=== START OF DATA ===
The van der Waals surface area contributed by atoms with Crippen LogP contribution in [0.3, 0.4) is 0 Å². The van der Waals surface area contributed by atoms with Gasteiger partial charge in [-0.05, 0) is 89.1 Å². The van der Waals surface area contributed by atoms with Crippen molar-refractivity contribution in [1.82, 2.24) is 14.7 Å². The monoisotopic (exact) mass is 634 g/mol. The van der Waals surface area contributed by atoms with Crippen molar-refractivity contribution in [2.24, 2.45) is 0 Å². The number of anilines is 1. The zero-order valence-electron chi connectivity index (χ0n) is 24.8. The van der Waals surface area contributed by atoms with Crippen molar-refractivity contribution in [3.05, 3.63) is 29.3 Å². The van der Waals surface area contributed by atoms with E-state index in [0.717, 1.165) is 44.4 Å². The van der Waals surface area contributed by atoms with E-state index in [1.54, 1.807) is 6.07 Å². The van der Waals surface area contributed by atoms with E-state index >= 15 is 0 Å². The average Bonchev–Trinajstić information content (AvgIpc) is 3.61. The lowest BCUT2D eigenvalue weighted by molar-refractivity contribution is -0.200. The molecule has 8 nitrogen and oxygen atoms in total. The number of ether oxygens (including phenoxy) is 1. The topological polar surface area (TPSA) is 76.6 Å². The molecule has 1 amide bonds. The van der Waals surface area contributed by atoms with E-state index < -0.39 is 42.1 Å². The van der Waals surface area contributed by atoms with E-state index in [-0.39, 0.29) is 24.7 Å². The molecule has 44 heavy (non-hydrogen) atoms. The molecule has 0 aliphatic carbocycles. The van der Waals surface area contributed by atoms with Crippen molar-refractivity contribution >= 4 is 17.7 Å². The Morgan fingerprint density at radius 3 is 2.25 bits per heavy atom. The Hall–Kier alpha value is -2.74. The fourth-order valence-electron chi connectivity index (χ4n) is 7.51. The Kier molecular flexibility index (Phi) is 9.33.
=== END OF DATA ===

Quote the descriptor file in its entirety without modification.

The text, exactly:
The van der Waals surface area contributed by atoms with Crippen LogP contribution in [0.3, 0.4) is 0 Å². The van der Waals surface area contributed by atoms with Gasteiger partial charge in [-0.05, 0) is 89.1 Å². The van der Waals surface area contributed by atoms with Crippen molar-refractivity contribution in [1.82, 2.24) is 14.7 Å². The monoisotopic (exact) mass is 634 g/mol. The van der Waals surface area contributed by atoms with Crippen molar-refractivity contribution in [2.24, 2.45) is 0 Å². The number of anilines is 1. The zero-order valence-electron chi connectivity index (χ0n) is 24.8. The van der Waals surface area contributed by atoms with Crippen molar-refractivity contribution in [3.05, 3.63) is 29.3 Å². The van der Waals surface area contributed by atoms with E-state index in [0.717, 1.165) is 44.4 Å². The van der Waals surface area contributed by atoms with E-state index in [1.54, 1.807) is 6.07 Å². The van der Waals surface area contributed by atoms with E-state index >= 15 is 0 Å². The average Bonchev–Trinajstić information content (AvgIpc) is 3.61. The lowest BCUT2D eigenvalue weighted by molar-refractivity contribution is -0.200. The molecule has 8 nitrogen and oxygen atoms in total. The number of ether oxygens (including phenoxy) is 1. The topological polar surface area (TPSA) is 76.6 Å². The molecule has 1 amide bonds. The van der Waals surface area contributed by atoms with E-state index < -0.39 is 42.1 Å². The van der Waals surface area contributed by atoms with E-state index in [-0.39, 0.29) is 24.7 Å². The molecule has 44 heavy (non-hydrogen) atoms. The molecule has 0 aliphatic carbocycles. The van der Waals surface area contributed by atoms with Crippen molar-refractivity contribution >= 4 is 17.7 Å². The Morgan fingerprint density at radius 3 is 2.25 bits per heavy atom. The Hall–Kier alpha value is -2.74. The fourth-order valence-electron chi connectivity index (χ4n) is 7.51. The Kier molecular flexibility index (Phi) is 9.33.